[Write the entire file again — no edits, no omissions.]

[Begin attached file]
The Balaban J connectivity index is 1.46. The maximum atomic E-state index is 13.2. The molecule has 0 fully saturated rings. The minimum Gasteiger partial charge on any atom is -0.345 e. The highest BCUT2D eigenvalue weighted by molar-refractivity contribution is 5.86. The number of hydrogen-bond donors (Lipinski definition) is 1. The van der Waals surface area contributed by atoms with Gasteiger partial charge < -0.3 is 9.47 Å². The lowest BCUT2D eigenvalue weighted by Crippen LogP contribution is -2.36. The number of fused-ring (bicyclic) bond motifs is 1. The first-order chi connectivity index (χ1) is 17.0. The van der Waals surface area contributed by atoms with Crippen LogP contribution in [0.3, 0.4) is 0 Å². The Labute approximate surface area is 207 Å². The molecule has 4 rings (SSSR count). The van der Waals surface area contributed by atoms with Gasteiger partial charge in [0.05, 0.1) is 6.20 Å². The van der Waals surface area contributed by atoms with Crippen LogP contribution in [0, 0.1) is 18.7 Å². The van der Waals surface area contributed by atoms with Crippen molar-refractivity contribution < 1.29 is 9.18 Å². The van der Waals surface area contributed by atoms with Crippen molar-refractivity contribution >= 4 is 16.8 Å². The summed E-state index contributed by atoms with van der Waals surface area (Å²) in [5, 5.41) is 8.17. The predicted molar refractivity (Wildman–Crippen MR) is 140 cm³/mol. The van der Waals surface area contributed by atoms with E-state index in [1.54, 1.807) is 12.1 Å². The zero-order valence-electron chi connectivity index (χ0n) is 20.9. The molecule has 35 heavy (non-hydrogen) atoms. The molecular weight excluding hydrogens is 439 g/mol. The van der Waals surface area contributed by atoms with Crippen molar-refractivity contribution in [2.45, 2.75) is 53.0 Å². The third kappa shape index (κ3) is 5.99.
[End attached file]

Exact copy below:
The Balaban J connectivity index is 1.46. The maximum atomic E-state index is 13.2. The molecule has 0 fully saturated rings. The minimum Gasteiger partial charge on any atom is -0.345 e. The highest BCUT2D eigenvalue weighted by molar-refractivity contribution is 5.86. The number of hydrogen-bond donors (Lipinski definition) is 1. The van der Waals surface area contributed by atoms with Gasteiger partial charge < -0.3 is 9.47 Å². The lowest BCUT2D eigenvalue weighted by Crippen LogP contribution is -2.36. The number of fused-ring (bicyclic) bond motifs is 1. The first-order chi connectivity index (χ1) is 17.0. The van der Waals surface area contributed by atoms with Crippen LogP contribution in [0.3, 0.4) is 0 Å². The Labute approximate surface area is 207 Å². The molecule has 4 rings (SSSR count). The van der Waals surface area contributed by atoms with Gasteiger partial charge in [0.05, 0.1) is 6.20 Å². The van der Waals surface area contributed by atoms with Crippen LogP contribution in [0, 0.1) is 18.7 Å². The van der Waals surface area contributed by atoms with Crippen molar-refractivity contribution < 1.29 is 9.18 Å². The van der Waals surface area contributed by atoms with Crippen molar-refractivity contribution >= 4 is 16.8 Å². The summed E-state index contributed by atoms with van der Waals surface area (Å²) in [5, 5.41) is 8.17. The predicted molar refractivity (Wildman–Crippen MR) is 140 cm³/mol. The van der Waals surface area contributed by atoms with E-state index in [1.54, 1.807) is 12.1 Å². The zero-order valence-electron chi connectivity index (χ0n) is 20.9. The molecule has 35 heavy (non-hydrogen) atoms. The molecular weight excluding hydrogens is 439 g/mol. The van der Waals surface area contributed by atoms with Crippen molar-refractivity contribution in [2.45, 2.75) is 53.0 Å². The third kappa shape index (κ3) is 5.99.